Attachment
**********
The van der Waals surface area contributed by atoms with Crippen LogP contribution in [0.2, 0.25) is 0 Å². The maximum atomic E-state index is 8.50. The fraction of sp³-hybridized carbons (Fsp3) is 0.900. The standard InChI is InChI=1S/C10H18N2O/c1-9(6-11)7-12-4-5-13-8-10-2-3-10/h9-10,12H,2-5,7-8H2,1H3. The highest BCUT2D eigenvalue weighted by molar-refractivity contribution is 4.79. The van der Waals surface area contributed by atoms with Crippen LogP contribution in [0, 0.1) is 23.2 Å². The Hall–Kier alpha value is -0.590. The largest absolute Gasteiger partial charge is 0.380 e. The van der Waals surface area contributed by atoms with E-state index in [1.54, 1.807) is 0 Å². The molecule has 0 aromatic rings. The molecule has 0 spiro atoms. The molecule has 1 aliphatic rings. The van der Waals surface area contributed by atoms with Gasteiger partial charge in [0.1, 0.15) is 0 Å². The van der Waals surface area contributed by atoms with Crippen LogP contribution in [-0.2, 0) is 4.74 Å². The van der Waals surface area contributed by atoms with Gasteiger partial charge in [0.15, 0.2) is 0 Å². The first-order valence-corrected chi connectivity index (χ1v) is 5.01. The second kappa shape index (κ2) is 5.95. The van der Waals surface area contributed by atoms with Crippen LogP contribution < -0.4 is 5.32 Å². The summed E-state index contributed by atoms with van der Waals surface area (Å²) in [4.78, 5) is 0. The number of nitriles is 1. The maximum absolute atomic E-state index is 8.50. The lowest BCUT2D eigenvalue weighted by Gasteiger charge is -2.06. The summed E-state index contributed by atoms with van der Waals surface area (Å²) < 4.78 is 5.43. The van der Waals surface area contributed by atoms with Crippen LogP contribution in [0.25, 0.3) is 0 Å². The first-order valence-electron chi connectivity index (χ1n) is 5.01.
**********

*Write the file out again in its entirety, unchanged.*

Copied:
The van der Waals surface area contributed by atoms with Crippen LogP contribution in [0.2, 0.25) is 0 Å². The maximum atomic E-state index is 8.50. The fraction of sp³-hybridized carbons (Fsp3) is 0.900. The standard InChI is InChI=1S/C10H18N2O/c1-9(6-11)7-12-4-5-13-8-10-2-3-10/h9-10,12H,2-5,7-8H2,1H3. The highest BCUT2D eigenvalue weighted by molar-refractivity contribution is 4.79. The van der Waals surface area contributed by atoms with Crippen LogP contribution in [0, 0.1) is 23.2 Å². The Hall–Kier alpha value is -0.590. The largest absolute Gasteiger partial charge is 0.380 e. The van der Waals surface area contributed by atoms with E-state index in [1.54, 1.807) is 0 Å². The molecule has 0 aromatic rings. The molecule has 0 spiro atoms. The molecule has 1 aliphatic rings. The van der Waals surface area contributed by atoms with Gasteiger partial charge in [0.1, 0.15) is 0 Å². The van der Waals surface area contributed by atoms with Crippen LogP contribution in [-0.2, 0) is 4.74 Å². The van der Waals surface area contributed by atoms with Gasteiger partial charge in [0.15, 0.2) is 0 Å². The first-order valence-corrected chi connectivity index (χ1v) is 5.01. The second kappa shape index (κ2) is 5.95. The van der Waals surface area contributed by atoms with Crippen LogP contribution < -0.4 is 5.32 Å². The summed E-state index contributed by atoms with van der Waals surface area (Å²) in [4.78, 5) is 0. The number of nitriles is 1. The maximum absolute atomic E-state index is 8.50. The lowest BCUT2D eigenvalue weighted by Gasteiger charge is -2.06. The summed E-state index contributed by atoms with van der Waals surface area (Å²) < 4.78 is 5.43. The van der Waals surface area contributed by atoms with Crippen LogP contribution in [0.25, 0.3) is 0 Å². The first-order valence-electron chi connectivity index (χ1n) is 5.01.